Our President’s grandson, Zach Bacon is competing in the Brighton Marathon on September 12, to raise funds for the Charity. He chose EAST as his nominated charity following a visit to the Waterside Centre with his fiancé: “When Pat and Bill gave us a tour of the EAST Centre we realised how impressive the organisation was and how far it had developed from the annual East Coast cruise. So, when it came to deciding my preferred charity to run for, I knew it had to be EAST.”  

We wish Zach success and will be following his progress. If you want to see how he’s doing you can follow him on www.strava.com/athetes/39836637 . You can donate via his online fundraising page at https://www. justgiving.com/fundraising/zach-tries-to-run-a-long- distance-in-one-go .  

Brendan’s stunning legacy to EAST  

Brendan Chandler, one of our most accomplished and popular VI Skippers died in December last year after a short illness. Brendan generously offered to gift his Beneteau 37, Sleepy Shores, to EAST so that she could continue to be used by our visually impaired sailors.  

Sadly, it was felt that it was not financially or practically viable to take on the ownership of the boat. Brendan accepted this with great understanding and instead asked that the boat be sold, and the proceeds donated to the Trust. With the help of his executor, Pat Chandler, that is happening.  

Brendan was a genuine action man with a passion for life. Born in County Cork in 1947 into a sailing family of four youngsters, his interests were wide and varied.  

He loved hillwalking and mountain climbing, canoeing, cycling, skiing, and was a strong swimmer who spent many years scuba diving especially on wrecks; he also had a passion for running, competing in the London marathon in both 1980 and 1981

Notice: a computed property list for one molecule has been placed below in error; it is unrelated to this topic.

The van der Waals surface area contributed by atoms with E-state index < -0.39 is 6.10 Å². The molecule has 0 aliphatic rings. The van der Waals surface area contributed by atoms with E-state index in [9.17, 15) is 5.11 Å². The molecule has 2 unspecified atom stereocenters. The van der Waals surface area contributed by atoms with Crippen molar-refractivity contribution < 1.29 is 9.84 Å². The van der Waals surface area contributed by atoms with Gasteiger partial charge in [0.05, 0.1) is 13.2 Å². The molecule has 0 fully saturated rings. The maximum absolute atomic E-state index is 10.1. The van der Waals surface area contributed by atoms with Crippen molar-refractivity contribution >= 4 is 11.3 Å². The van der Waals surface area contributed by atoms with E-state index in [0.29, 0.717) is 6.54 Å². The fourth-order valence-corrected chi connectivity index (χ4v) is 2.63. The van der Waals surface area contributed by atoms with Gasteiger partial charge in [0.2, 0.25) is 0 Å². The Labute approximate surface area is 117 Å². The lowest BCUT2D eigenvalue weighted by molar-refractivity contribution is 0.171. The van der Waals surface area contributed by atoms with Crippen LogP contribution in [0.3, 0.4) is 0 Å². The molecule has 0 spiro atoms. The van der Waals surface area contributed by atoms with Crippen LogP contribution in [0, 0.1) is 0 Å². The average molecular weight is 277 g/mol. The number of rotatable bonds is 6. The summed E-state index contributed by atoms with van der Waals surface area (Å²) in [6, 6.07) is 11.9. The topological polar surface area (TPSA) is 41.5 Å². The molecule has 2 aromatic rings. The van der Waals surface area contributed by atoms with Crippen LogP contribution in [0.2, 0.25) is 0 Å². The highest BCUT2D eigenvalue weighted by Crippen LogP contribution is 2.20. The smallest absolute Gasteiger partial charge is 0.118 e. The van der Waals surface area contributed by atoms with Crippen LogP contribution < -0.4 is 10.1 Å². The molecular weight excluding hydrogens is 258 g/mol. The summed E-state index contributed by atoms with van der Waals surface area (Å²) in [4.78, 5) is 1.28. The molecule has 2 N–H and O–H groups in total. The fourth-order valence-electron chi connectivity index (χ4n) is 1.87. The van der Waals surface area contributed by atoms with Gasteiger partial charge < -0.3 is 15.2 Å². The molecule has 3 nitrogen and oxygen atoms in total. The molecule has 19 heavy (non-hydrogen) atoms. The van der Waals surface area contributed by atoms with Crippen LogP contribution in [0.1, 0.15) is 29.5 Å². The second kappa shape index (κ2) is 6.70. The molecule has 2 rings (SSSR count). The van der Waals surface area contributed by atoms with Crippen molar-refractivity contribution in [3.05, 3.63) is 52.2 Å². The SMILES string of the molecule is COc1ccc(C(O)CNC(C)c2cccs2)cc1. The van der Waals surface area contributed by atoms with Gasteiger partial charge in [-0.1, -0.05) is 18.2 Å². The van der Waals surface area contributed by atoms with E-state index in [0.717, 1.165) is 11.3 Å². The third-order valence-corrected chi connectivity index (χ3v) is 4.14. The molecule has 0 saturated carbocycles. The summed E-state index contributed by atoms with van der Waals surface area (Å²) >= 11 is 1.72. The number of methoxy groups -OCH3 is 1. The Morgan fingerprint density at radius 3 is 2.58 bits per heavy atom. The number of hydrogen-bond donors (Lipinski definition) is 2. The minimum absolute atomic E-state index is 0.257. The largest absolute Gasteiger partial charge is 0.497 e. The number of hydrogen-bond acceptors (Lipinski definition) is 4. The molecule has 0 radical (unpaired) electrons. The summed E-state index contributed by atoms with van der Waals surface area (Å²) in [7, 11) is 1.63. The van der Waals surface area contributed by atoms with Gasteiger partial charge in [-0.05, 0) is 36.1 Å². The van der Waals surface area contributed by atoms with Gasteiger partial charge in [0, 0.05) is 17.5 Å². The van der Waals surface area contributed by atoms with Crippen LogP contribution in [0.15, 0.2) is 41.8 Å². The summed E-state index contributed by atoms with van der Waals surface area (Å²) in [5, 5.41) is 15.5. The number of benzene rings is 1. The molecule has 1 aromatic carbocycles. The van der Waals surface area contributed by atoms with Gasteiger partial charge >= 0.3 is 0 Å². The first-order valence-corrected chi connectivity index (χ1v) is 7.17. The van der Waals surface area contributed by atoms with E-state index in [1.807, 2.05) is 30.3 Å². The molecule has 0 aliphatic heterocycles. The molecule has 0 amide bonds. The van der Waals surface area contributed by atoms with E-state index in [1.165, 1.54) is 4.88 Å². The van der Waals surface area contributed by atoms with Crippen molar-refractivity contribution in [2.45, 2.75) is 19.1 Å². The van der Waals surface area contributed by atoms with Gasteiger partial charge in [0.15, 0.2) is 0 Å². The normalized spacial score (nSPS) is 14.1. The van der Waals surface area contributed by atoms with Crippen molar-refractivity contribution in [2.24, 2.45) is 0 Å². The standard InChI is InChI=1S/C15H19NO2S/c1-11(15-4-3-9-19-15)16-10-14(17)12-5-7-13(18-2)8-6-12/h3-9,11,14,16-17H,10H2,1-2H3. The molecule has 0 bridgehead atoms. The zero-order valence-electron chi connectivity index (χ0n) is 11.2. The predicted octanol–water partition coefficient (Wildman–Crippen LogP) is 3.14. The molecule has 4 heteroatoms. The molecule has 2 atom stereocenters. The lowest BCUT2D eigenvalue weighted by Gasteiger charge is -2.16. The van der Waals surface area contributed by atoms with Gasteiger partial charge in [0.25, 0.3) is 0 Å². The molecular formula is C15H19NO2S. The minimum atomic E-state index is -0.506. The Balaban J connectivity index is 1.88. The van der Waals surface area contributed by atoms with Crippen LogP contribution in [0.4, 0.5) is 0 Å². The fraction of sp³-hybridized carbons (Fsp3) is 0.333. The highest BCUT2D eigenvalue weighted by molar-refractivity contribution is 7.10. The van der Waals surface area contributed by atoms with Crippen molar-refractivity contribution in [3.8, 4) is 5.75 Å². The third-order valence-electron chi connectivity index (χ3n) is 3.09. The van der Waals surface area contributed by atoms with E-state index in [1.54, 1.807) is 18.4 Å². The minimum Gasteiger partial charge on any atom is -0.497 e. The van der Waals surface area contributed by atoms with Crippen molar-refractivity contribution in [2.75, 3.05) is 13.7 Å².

But his greatest love was always sailing. His purchase of Sleepy Shores, a Beneteau 37 yacht, changed his life. His passages got ever longer; from trips to Scotland, Ireland, the Channel Islands, France, and 
the Netherlands to dreams of crossing the Atlantic. He prepared intensively, passed his Ocean Yachtmaster exam, and took an intensive ship captain’s medical course.  

He was always calm, well prepared, and never made a drama of anything, including his painful illness.  

Brendan’s varied working life matched his activities, starting as a Lloyds insurance broker/manager, he became a self-employed software designer for insurance clients, a yacht delivery skipper and finally a Buddhist chaplain with a passion for painting; mainly seascapes and waves – all with great flair. His beloved German Shepherd, Alfie, was pressed into service as a pet therapy dog, accompanying Brendan to St. Elizabeth’s Hospice where he was a Buddhist chaplain.  

Brendan’s last voyage took place on March 20 this year on Sleepy Shores from Suffolk Yacht Harbour to Ipswich during which passage his ashes were scattered by his friends on the waters he loved.  

Judith goes upskilling on the Sonars  

Covid well and truly got the better of us in 2020 but we are fighting back big time in 2021, writes Judith Hedges.  

It was sad beyond words that we had to cancel all the usual keelboat sessions and the VI cruises. It was agreed though that there was an opportunity to organise some keel boat volunteer training sessions in the interval between the lockdowns.  

With just two volunteers in each Sonar instead of the normal five or six people we could keep to the government guidelines, do some serious training and upskilling, and of course have a lot of fun.  

It seemed all wrong to be out on the water without all EAST sailors, but social distancing would have been impossible with more than two people in a Sonar.  

Sessions composed of rigging the boats, tacking, gybing, sailing upwind and downwind, reaching, sailing triangular courses, sailing backwards, sail trimming, picking up a buoy, picking up a man over board, learning the rules for avoiding collisions, going alongside the rib, reefing on the water, heaving to, rudderless sailing, playing follow my leader behind the rib and of course we practised sailing in and out of the marina entrance.